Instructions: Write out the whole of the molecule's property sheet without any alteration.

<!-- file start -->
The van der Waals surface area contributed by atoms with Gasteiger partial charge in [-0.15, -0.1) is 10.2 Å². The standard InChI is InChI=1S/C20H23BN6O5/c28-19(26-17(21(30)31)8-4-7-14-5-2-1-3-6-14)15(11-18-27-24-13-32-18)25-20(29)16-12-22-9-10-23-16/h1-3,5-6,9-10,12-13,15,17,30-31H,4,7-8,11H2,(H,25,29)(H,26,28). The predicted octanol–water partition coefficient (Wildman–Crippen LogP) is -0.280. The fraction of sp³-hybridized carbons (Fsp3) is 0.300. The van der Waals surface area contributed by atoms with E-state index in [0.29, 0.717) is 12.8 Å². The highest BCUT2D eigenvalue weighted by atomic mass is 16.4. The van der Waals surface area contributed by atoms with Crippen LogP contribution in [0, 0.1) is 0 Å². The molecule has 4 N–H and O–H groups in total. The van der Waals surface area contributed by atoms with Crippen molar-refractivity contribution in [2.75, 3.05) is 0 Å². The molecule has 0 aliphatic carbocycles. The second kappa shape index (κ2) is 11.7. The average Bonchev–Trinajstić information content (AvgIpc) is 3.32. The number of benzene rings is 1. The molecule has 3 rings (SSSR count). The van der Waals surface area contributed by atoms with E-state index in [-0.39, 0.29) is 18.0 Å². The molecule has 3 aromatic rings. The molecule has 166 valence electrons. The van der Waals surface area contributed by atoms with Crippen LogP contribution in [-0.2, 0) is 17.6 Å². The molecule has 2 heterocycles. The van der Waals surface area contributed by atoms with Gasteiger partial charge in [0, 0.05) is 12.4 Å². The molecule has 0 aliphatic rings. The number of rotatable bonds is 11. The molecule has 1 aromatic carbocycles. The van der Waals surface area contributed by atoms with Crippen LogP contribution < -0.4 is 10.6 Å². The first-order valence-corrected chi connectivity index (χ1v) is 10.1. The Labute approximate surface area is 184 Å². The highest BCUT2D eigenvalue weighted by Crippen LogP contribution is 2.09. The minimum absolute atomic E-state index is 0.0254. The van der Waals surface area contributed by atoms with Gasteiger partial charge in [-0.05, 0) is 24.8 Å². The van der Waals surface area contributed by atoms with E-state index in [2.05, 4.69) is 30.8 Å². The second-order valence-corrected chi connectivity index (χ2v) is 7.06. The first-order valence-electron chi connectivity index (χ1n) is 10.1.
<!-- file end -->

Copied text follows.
The van der Waals surface area contributed by atoms with Gasteiger partial charge in [-0.15, -0.1) is 10.2 Å². The standard InChI is InChI=1S/C20H23BN6O5/c28-19(26-17(21(30)31)8-4-7-14-5-2-1-3-6-14)15(11-18-27-24-13-32-18)25-20(29)16-12-22-9-10-23-16/h1-3,5-6,9-10,12-13,15,17,30-31H,4,7-8,11H2,(H,25,29)(H,26,28). The predicted octanol–water partition coefficient (Wildman–Crippen LogP) is -0.280. The fraction of sp³-hybridized carbons (Fsp3) is 0.300. The van der Waals surface area contributed by atoms with E-state index in [0.29, 0.717) is 12.8 Å². The highest BCUT2D eigenvalue weighted by atomic mass is 16.4. The van der Waals surface area contributed by atoms with Crippen LogP contribution in [0, 0.1) is 0 Å². The molecule has 4 N–H and O–H groups in total. The van der Waals surface area contributed by atoms with Crippen molar-refractivity contribution in [2.75, 3.05) is 0 Å². The molecule has 0 aliphatic carbocycles. The second kappa shape index (κ2) is 11.7. The average Bonchev–Trinajstić information content (AvgIpc) is 3.32. The number of benzene rings is 1. The molecule has 3 rings (SSSR count). The van der Waals surface area contributed by atoms with E-state index in [-0.39, 0.29) is 18.0 Å². The molecule has 3 aromatic rings. The molecule has 166 valence electrons. The van der Waals surface area contributed by atoms with Crippen LogP contribution in [-0.2, 0) is 17.6 Å². The molecule has 2 heterocycles. The van der Waals surface area contributed by atoms with Gasteiger partial charge in [0, 0.05) is 12.4 Å². The molecule has 0 aliphatic rings. The number of rotatable bonds is 11. The molecule has 1 aromatic carbocycles. The van der Waals surface area contributed by atoms with Crippen LogP contribution < -0.4 is 10.6 Å². The first-order valence-corrected chi connectivity index (χ1v) is 10.1. The Labute approximate surface area is 184 Å². The highest BCUT2D eigenvalue weighted by Crippen LogP contribution is 2.09. The minimum absolute atomic E-state index is 0.0254. The van der Waals surface area contributed by atoms with Gasteiger partial charge in [-0.05, 0) is 24.8 Å². The van der Waals surface area contributed by atoms with E-state index in [2.05, 4.69) is 30.8 Å². The second-order valence-corrected chi connectivity index (χ2v) is 7.06. The first-order valence-electron chi connectivity index (χ1n) is 10.1.